In a recent faculty senate meeting, a decision was made to create consistency when determining transferring equivalent classes.
According to Dr. Amy Watkin, chair and professor of IOC, adjusting the requirements for acceptable equivalent classes for first year experience programs; IOC, IWC, Inquiry and PE 111 was brought to the forefront at the meeting.
“Some members of the [Core Curriculum Committee] had found what looked like discrepancies in the student catalogue and then the Registrar had encountered some conversations with students about transfer credits and wanted to ask about the consistency of that across the first year program,” Watkin said.
The Core Curriculum Committee consists of faculty members representing different divisions on campus and a couple of students representatives.
Originally, in order for a student to transfer credits for first year experience program classes, a student had to have 24 college credits during their senior year from another accredited institution, along with an equivalent for the class they wanted to skip at Concordia.
According to Registrar, Ericka Peterson, the equivalent is required to have covered at least 75 percent of the content a Concordia class does. Any transfer credits need to come from a regionally accredited institution. An official final transcript from the institution directly also needs to be brought in an unopened envelope, containing grades of c- average or above.
Peterson said this transfer policy is common among many institutions, yet, there are a few who do it differently.
“There are some schools who have very strict transfer policies, and they only allow so many credits and only allow so many to count towards their core,” Peterson said. “We just felt this [policy change] was the right change for us at this time.”
Watkin said that the content varies for every class, but for IWC there are a couple of examples she would look for as qualifying content. For example, IWC students participate in a field research project where they engage with the community and write about what they found. Students also do a remix project where they take something they already wrote and create it in a new form for a different audience. Those examples would take up more that 25 percent of class content according to Watkin.
According to Dr. Lisa Sethre-Hofstad, associate dean of the college, the first-year experience program courses were still limited by the 24 credit rule, while the rest of the curriculum was not.
“A policy that was leading to transfer inconsistency on campus,” Sethre-Hofstad said .
So, in a recent faculty senate meeting, the 24-credit rule was eliminated and will go into effect fall 2017. This decision completes the last piece of the curriculum puzzle. All incoming students, next year will be able to transfer equivalent classes for the first year experience program if they choose to do so, according to Sethre-Hofstad.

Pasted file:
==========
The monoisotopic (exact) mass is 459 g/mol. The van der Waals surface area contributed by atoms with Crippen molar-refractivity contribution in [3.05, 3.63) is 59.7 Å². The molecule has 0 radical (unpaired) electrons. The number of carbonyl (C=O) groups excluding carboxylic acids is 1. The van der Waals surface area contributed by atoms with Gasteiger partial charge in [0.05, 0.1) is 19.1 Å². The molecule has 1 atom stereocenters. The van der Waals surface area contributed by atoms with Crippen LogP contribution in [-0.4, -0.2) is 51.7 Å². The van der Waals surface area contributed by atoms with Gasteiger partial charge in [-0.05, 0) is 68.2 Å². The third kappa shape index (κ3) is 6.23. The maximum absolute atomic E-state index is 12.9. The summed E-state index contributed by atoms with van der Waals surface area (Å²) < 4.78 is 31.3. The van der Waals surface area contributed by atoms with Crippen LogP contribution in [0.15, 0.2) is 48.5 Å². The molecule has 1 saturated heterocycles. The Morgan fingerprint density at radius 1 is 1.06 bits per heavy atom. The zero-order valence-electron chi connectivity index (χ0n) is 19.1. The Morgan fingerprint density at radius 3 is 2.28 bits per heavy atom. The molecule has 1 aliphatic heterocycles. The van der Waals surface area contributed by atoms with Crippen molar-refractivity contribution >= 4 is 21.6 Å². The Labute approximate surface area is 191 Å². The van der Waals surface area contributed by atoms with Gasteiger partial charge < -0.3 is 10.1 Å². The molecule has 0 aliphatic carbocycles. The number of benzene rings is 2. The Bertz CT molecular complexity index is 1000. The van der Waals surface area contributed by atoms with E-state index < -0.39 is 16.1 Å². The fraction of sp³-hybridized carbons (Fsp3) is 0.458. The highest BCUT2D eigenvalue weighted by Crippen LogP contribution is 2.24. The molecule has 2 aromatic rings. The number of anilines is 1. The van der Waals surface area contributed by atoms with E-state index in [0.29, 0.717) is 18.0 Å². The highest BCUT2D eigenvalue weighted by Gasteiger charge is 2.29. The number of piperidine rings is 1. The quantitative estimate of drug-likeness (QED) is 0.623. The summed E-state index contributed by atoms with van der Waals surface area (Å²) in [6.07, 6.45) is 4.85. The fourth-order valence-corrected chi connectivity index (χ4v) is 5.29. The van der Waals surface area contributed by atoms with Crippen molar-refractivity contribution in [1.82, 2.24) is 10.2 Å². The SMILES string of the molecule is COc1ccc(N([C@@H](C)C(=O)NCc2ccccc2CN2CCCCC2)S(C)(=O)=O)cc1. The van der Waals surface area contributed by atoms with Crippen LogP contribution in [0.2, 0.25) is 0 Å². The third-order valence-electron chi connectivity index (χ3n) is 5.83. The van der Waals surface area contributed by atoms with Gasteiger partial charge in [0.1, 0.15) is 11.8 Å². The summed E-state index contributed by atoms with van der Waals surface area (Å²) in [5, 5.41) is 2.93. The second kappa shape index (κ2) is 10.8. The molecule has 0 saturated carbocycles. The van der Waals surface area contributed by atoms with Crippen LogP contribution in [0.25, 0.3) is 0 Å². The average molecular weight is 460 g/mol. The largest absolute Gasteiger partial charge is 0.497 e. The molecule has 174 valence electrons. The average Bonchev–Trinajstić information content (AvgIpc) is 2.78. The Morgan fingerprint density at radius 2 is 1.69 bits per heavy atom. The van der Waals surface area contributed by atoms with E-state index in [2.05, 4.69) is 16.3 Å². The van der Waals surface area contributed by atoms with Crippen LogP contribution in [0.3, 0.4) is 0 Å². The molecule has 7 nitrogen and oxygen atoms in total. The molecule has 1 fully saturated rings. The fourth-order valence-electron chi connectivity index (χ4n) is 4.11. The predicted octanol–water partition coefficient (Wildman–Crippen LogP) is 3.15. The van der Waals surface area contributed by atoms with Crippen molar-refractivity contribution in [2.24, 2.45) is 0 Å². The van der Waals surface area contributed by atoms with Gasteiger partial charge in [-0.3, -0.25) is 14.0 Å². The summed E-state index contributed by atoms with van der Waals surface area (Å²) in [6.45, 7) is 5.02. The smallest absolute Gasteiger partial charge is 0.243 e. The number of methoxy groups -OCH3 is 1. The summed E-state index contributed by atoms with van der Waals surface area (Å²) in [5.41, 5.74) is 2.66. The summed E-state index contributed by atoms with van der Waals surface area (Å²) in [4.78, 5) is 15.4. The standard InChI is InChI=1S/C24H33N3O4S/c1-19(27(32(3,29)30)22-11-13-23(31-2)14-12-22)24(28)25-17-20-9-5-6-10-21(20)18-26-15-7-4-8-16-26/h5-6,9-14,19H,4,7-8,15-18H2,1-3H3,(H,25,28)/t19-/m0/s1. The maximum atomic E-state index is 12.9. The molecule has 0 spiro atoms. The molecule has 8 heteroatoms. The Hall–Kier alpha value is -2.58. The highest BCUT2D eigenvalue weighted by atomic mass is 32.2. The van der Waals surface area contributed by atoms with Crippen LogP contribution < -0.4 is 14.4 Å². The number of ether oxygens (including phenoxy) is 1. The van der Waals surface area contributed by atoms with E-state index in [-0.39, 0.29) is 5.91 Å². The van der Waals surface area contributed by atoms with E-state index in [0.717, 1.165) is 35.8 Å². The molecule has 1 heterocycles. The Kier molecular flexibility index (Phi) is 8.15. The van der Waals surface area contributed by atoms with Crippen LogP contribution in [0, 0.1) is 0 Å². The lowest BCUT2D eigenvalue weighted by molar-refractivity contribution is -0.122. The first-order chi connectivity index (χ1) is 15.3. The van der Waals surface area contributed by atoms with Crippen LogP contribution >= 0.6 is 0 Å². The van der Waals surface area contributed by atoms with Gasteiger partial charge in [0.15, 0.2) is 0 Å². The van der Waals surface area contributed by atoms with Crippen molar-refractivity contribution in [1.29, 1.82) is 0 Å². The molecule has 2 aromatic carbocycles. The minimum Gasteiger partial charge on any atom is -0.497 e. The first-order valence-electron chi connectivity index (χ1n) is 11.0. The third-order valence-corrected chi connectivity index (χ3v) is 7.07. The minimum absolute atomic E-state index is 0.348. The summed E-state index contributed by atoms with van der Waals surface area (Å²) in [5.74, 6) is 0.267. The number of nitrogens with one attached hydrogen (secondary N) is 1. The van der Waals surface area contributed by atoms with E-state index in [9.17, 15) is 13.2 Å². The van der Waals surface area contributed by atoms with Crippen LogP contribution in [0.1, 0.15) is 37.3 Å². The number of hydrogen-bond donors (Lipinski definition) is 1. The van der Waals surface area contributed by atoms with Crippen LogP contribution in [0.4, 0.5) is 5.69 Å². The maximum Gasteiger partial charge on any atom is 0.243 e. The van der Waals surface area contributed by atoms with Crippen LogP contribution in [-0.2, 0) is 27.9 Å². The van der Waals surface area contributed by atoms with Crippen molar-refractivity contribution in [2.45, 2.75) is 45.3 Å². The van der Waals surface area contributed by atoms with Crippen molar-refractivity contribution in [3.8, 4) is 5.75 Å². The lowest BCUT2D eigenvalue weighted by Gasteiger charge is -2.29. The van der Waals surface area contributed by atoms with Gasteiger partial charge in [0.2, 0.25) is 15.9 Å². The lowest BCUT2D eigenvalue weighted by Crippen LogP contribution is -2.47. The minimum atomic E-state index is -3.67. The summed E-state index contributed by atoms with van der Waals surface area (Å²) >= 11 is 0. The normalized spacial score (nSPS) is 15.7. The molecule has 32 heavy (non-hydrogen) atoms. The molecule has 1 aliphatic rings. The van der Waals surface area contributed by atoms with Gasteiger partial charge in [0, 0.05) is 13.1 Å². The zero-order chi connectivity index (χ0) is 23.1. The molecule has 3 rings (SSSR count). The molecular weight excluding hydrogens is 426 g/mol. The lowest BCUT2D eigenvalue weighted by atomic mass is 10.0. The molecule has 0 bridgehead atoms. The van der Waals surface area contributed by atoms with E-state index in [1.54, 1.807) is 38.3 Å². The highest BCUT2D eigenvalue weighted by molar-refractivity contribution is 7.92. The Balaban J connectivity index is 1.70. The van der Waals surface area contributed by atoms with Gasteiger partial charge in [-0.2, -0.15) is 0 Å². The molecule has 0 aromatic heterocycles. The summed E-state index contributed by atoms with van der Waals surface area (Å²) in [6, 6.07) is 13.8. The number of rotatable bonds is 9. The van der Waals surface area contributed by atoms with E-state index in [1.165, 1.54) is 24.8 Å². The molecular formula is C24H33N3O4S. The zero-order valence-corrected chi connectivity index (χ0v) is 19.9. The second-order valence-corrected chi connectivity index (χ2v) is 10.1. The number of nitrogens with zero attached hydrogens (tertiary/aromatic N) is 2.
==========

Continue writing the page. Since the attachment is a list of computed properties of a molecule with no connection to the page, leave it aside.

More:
“[This decision] is offering the most consistent practice for our students,” Sethre-Hofstad said. “It’s really bringing [the first-year experience program] in line with the rest of the transfer policy at the institution.”
By eliminating the 24 credit rule, Concordia is opening up the opportunity to skip first-year classes to a larger population of students. This could allow students to take an upper level IOC or IWC class. However, by skipping first-year classes, students may also miss out on a chance for camaraderie and exploration they wouldn’t get in an upper level class as a freshmen. Students get to take a first-year class with their clubbies, and the classes have unique themes tailored to a student’s interests.
“Some students opt to take [first-year classes] anyways because it is a part of the cohort of the first year and they get social and academic benefits from them,” Watkin said.
Watkin understands that the Core Curriculum Committee eliminated the 24 credit rule in order to acknowledge the experience that students bring to Concordia. However, she hopes some students don’t forget the experiences Concordia can offer them.
“I would encourage students to create those experience here,” Watkin said. “We don’t want people to duplicate work they have already done, but in terms of IWC, people don’t realize writing is a skill and is something that requires practice.”
I’m the editor for the variety section. I will be graduating in 2017 and I am a double major in multimedia journalism and political science. This is my third year writing for the paper, but my second year on staff. On campus I also like to perform in spoken word events. In my free time I enjoy writing poetry, reading a good book, or just getting off campus and spending time with my friends.